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Prospect New Orleans Announces Artist List for Prospect.6: the future is present, the harbinger is home

New Orleans — January 25, 2024 Prospect New Orleans is proud to announce the artist list for the 2024 iteration of the triennial, Prospect.6: the future is present, the harbinger is home, which will open to the public in New Orleans on Saturday, November 2, 2024, and remain on view through Sunday, February 2, 2025. Continuing its legacy as the longest-running, citywide contemporary art triennial, Prospect.6 will feature the work of 49 artists spanning approximately 20 venues and unconventional spaces. Curated by The Susan Brennan Co-Artistic Directors Miranda Lash and Ebony G. Patterson, the vast majority of the works on view will be newly commissioned, with an emphasis on large-scale and ambitious installations in both galleries and public spaces. This year will also mark the US debut of internationally-acclaimed works by six of the participating artists.


Prospect.6: the future is present, the harbinger is home will posit New Orleans as a global point of departure for examining our collective future as it relates to climate change, legacies of colonialism, and definitions of belonging and home. With regard to New Orleanians as Prospect’s first audience, the Co-Artistic Directors are inspired by the city’s unique ability to offer poignant lessons and models for how to live in constant negotiation with a warming planet, grounded within a community that reflects the global majority, and in direct proximity to the effects and aftereffects of colonial and exploitative economies. The exhibition urges consideration of the question, What does it mean to think of a harbinger as a gift?


“Prospect.6: the future is present, the harbinger is home presents a challenge to our perceptions of 'home'— it asks us to consider that what we hold dear about the places where we live may, in fact, share commonalities with places we've never considered. This triennial is about de-centering our understanding and viewing New Orleans through a lens that transcends North American narratives and anchors the city in a global discourse,” said Ebony G. Patterson. “New Orleans is a global place and reflects the fact that most of the world is occupied by people of colour. What does it mean to think about places like NewOrleans, as currently living in the future, rather than a future to come? And that places outside of this are actually behind.”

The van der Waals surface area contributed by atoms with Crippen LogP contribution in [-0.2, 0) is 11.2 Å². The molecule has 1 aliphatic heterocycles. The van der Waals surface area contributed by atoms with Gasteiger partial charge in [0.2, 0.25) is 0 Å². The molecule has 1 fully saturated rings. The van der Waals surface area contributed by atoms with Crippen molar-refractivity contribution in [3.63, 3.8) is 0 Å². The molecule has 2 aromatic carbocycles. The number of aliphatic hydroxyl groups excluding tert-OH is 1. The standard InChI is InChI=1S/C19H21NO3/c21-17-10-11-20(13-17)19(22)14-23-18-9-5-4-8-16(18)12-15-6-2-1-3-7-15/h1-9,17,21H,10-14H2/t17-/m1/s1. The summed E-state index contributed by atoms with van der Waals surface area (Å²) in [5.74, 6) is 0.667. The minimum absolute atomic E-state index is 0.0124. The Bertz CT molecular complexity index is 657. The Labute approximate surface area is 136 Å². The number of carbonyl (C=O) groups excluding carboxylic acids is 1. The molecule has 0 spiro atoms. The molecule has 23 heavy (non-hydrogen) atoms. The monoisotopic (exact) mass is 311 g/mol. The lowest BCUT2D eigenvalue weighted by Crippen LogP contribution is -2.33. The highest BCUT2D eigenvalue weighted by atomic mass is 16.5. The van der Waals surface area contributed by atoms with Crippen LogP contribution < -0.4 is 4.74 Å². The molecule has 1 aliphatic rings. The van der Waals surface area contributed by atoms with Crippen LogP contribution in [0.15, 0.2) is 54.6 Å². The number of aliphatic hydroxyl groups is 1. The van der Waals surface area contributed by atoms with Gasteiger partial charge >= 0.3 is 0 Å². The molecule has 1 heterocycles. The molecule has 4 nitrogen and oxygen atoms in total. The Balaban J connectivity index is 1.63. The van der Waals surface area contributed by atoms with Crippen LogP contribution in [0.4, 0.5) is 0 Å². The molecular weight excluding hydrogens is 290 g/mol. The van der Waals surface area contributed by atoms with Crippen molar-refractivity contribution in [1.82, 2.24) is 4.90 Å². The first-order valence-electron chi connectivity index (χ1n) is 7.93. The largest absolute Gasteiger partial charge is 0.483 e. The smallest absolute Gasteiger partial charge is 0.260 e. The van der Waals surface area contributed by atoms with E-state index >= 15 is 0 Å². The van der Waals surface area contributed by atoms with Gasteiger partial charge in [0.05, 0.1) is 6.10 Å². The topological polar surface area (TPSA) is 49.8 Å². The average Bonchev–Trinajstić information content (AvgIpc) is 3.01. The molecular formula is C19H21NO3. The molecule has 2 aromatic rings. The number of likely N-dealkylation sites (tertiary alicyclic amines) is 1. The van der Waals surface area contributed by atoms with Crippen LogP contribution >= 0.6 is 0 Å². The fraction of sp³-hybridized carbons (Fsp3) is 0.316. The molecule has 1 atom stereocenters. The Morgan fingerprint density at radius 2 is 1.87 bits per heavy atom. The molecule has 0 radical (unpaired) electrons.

“We are grateful to the artists of Prospect.6 for being part of a layered conversation around the environment, our human search for connection and vibrance, and the ways that New Orleans relates to their communities, histories, and visions for the future,” added Miranda Lash. “This triennial offers a critique and discussion of how people, communities, and regions like Louisiana have been and continue to be regarded as sites of extraction for resources and labor. At the same time, New Orleans offers profound insight into how culture, neighborhoods, and deep histories tether us to people and places, even in the face of mounting challenges. We see this tension between attachments to home—however one defines it—and the shifting climate as one of the defining issues of our foreseeable future.”


In the spirit of the triennial’s city-wide model, this year’s presentation will envelop the different neighborhoods of New Orleans, mounting major artistic presentations from world-renowned artists across venues like Newcomb Art Museum, The Ogden Museum, The Historic New Orleans Collection, Harmony Circle, and Contemporary Arts Center. Prospect.6 will also champion the work of artists from various backgrounds and disciplines, such as Joiri Minaya, Raùl de Nieves, Abigail DeVille, Brendan Fernandes, Christopher Cozier, Joan Jonas, and Yee I-Lann, to prompt an exploration of New Orleans’s cultural breadths and social histories in relation to the city’s global footprint.


Prospect has a longstanding commitment to New Orleans’s creative communities and takes care to honor the complexity of lived experiences within New Orleans and other regions often framed by tourism, stereotypes, and service economies. Recognizing the often fraught relationship between triennials and their locales, Prospect.6 will aim to articulate an answer to enduring questions, such as “What does it mean to speak from a place, rather than at it?”


“I am very pleased to be able to experience this iteration of Prospect with my city and the rest of the world. This Prospect looks at New Orleans as home for many, and an entry to recently imagine a global community through the rich history of this place once called Bvlbancha, now called New Orleans today,” says artist and Prospect.6 curatorial advisor Ron Bechet.